Currently me and my "team" are working on planning a web series. But, we haven't actually made a video in about a month. So I figure one of the most important things about making movies is ... well making movie. My friends were all busy there lives and such so I decided to just throw together a video teaser for a fake film that may never come out. I'm not sure what else to do...
Raw Vs. Compressed
Up till about a couple of years ago, Raw was nonexistent and only could be used on really expensive equipment, but now with the new Blackmagic Pocket Cinema Camera, at $1000, Raw video can be used by anyone. So when would you want to use raw and more importantly why.
Pros of Raw
The Advantage to Raw is that you have lots of information to work with when you go to color correct, so you can get rid of noise, and get exactly the look you want. When used right, raw is generous. But it comes with some major side effects that will weigh down your production.
Cons of Raw
While Raw may look beautiful, it does come with some major side effects. It's harder to predict what the final picture will look like on the screen because it's so desaturated and low contrast. Also typically raw cameras cost more. Also you need faster computers for post production, color correcting and editing. It often requires large amounts of time and manpower in post production to reach it's full potential. Raw video also required more skill and knowledge than typical compressed video. You need to make proxies and know how to color correct a lot better than even with Cinestyle on a DSLR.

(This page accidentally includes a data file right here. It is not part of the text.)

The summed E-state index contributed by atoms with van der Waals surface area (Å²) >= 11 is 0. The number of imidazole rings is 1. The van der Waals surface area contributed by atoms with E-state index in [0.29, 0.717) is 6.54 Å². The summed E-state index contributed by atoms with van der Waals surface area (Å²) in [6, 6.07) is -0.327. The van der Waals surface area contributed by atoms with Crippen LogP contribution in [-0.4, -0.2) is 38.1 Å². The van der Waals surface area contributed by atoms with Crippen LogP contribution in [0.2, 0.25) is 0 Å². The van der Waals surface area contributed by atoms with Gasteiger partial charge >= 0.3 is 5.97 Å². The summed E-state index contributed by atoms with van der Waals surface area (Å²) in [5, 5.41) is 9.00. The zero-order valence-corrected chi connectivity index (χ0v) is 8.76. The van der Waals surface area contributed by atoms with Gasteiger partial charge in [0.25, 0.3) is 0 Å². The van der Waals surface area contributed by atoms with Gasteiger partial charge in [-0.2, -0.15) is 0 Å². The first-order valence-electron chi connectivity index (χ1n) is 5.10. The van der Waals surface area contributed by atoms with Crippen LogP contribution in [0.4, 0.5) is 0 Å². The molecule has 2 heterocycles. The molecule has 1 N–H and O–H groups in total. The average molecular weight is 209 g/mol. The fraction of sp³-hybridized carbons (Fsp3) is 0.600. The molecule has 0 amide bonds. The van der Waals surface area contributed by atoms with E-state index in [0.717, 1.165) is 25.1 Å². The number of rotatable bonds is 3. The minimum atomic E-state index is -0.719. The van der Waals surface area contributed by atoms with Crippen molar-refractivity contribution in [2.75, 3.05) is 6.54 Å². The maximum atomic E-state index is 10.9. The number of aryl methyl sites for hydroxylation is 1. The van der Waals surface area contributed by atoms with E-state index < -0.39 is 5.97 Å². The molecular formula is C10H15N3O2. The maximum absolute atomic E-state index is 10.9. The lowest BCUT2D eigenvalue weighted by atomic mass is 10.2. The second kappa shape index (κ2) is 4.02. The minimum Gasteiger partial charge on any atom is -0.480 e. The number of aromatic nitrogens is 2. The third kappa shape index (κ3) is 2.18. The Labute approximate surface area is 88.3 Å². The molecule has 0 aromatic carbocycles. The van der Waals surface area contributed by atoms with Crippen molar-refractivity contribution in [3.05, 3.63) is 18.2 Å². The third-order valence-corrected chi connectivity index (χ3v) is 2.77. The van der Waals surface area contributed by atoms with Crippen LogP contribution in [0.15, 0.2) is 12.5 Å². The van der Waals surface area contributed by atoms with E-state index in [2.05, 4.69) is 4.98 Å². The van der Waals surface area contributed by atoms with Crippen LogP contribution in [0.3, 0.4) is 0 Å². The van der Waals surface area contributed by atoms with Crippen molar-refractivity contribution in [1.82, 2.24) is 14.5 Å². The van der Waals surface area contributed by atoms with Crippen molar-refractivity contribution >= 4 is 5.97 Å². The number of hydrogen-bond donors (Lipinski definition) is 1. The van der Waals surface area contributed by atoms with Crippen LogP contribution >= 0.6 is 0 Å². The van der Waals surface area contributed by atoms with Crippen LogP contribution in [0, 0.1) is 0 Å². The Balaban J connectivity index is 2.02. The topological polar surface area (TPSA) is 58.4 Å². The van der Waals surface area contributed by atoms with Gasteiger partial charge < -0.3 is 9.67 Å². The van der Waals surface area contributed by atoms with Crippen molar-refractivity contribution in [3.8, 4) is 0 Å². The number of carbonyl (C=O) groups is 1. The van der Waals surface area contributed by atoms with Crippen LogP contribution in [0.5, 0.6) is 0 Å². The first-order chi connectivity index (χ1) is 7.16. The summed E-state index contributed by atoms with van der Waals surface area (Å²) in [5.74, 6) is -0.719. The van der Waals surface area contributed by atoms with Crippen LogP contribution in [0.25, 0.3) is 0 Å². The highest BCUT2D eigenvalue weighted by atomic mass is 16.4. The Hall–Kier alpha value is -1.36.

So who is raw for? Raw is for any production looking to fine tune their image to get exactly the colors you want. This is more of something you'd use on a project you have more time for like a feature film or maybe a larger production short film. But typically you wouldn't want raw for TV or web content. Often people couldn't tell the difference in these mediums and the turn around need to be much quicker and would slow down your production. Just as with any filmmaking gear, it's just another tool, what really matters is what you do with it.
The struggles of trying to make a movie are many. Recently I have had many roadblocks stopping me from making movies. Maybe it's just myself mentally putting them their or maybe I actually can't do them... Anyways
1. Getting people excited to make movies.
This is hard.
2. Thinking of anything remotely unique that you like and your crew and people who you might be able to get involved like.
The hardest part about making movies is that it's so intimate with the writer, then you pitch it and everyone throws in their advice and try to mold it into their movie. Ruining your vision. If you can't make anything original or meaningful or even anything at all because no one wants to help, What's the point.
Zachary Will is an Award-Winning Filmmaker creating short films and content for the Internet as the owner of Riverside Studios. He has a Bachelor's in Film from Full Sail University. He has worked on productions for companies like Webmd, Sears, Home Depot, Six Flags and more!
"the trick is to never give up... I think the secret of success is not how little you get knocked down but how often you get back up." - Gareth Edwards